Ride the wave of the time-space continuum into the 17th century with these award-winning and highly-rated authors. The images you see are a small sample of what's available from this talented group! Click the highlighted author’s name to open a new tab.
 




Anna Belfrage Time-slip (then and now) love and war.
 
Jo Ann Butler — From England to New England: survival, love, and a dynasty
 
Susanna Calkins — Murder mysteries set in 1665 London.

 


 

Francine Howarth — ECW -  Restoration Heroines, swashbuckling romances
 



 
Juliet Haines Mofford — True crime of New England, pirates, Salem witch trials
 
 
 
Mary Novik — John Donne and daughter
 
 
Donald Michael Platt Spanish Inquisition cloak and dagger.
 
 
Katherine PymLondon in the 1660s.
 
 
 
Diane Rapaport — Colonial New England true crime.
 
 
 
Peni Jo Renner Salem witch trials.
 
 
Christy K Robinson — British founders of American democracy and rights.
 
 
Anita Seymour  Royalists and rebels in English Civil War
 
 
 
Mary Sharratt — Witches (healers) of Pendle Hill, 1612
 
 
 
Alison Stuart — Time-slip war romance, ghosts.
 
 
Deborah Swift — Servant girls running for lives, highwaywoman.
 
 
 
Ann Swinfen — Farmers fighting to keep land, chronicles of Portuguese physician.
 
 
Sam Thomas — Midwife solves murders in city of York
 
 
 
Suzy WittenSalem witch trials.
 
 
Andrea Zuvich — Vampire in Stuart reign, Duke of Monmouth and mistress.
 
 
 
 Elizabeth Kales French Huguenot survival of Inquisition
 
 


Judith James — Rakes and rogues of the Restoration.

 
 
 



 Marci Jefferson — Royal Stuarts in Restoration England.
 
 




Wednesday, 10 September 2014

The Masqueraders Collaborative Project!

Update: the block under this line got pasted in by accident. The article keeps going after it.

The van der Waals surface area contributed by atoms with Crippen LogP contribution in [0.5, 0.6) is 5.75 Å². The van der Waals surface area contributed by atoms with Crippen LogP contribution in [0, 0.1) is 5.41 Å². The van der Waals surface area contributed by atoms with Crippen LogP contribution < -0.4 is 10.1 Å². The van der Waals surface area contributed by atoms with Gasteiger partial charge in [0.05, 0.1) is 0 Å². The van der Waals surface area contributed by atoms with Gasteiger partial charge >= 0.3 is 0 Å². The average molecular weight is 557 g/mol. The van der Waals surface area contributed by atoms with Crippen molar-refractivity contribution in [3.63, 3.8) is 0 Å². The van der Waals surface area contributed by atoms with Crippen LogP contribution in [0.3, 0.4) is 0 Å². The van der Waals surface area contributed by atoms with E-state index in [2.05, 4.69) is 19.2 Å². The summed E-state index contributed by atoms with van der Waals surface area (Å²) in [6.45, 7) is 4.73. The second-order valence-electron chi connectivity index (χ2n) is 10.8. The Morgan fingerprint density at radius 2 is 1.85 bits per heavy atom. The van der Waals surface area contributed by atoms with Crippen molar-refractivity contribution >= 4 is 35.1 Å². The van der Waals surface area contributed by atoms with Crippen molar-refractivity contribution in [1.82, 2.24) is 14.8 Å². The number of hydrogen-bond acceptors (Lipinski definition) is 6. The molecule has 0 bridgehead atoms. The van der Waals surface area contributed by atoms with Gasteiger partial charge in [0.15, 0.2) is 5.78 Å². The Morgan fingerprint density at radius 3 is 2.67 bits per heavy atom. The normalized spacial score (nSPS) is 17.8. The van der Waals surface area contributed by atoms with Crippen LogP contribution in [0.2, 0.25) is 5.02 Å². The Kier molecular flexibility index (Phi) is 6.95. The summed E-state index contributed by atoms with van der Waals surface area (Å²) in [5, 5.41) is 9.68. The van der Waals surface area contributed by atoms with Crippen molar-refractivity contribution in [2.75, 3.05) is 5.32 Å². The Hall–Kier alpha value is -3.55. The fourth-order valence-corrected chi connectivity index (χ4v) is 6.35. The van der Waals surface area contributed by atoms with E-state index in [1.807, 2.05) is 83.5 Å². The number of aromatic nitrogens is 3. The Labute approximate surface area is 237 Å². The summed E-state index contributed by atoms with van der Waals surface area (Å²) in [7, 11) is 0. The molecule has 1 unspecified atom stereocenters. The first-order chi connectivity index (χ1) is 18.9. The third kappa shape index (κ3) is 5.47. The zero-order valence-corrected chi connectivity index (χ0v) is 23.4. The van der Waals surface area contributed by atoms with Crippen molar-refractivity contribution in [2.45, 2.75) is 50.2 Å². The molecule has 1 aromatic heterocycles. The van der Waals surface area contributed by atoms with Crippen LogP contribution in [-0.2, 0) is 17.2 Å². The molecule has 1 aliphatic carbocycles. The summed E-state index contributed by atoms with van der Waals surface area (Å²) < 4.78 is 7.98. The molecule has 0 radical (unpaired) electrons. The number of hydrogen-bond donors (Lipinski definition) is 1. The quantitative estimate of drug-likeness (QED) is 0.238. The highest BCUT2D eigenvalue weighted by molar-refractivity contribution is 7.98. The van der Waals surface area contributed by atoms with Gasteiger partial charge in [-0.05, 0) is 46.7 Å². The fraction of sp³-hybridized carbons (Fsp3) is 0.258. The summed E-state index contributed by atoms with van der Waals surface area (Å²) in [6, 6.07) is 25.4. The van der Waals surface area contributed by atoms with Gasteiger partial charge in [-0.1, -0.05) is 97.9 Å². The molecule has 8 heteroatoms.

There is great interest for a Collaborative Project - namely promotion of authors and their list of books via an anthology.
 
Authors have already signed up!
 
The project is for authors of Georgian & Regency short stories, novellas and novels. The anthology will be compiled from short stories & novellas. 
 
UK & Commonwealth authors are particularly welcome, and we do at present have a US gentleman  in our midst!     
 
For more information email me.
 
 
 
 

Sunday, 31 August 2014

Avoidance of plagiarism!


Avoidance of plagiarism - Literary snobbery aside - the conscious Vs the subconscious when penning historical novels.
 
I dare any author of historical novels to deny they have read books and historical accounts of their chosen period before they began painting pictures with words and thus conveying a story intended to delight readers. No matter what we read, whether it's a fiction novel, a biography or indeed historical records etc., we glean and thus we gain knowledge. As authors our imaginations can run rife and our subconscious will log details whilst the conscious mind is distracted by all manner of things.
 
 
However, when we finally settle to the task of writing our novel the "subconscious" jogs the "conscious" and then, as we consider the opening sequence, is it merely our imagination taking hold or is it a memory of something we read, some aspect having struck us as unusual, brilliant or beautiful?
 
Casting omnipotent godlike perspective aside, take Novels with simple dialogue as the opening to a book.
 
a) Sometimes the reader is most definitely eavesdropping (as though standing near) as characters reveal elements about themselves and their surroundings: the latter drip fed to the reader through the eyes of the characters, and the sequence is all action from start to finish.
 
b) Now consider the "narrative" approach to the same scene with the same dialogue whilst the author/narrator describes the surroundings, character features and dress, and the conversation is just that a conversation and every nuance of character action is fed from the narrator's viewpoint.
 
 
Who would you say tends toward the former (show) and who the latter (tell) of the great novelists who depict whatever era?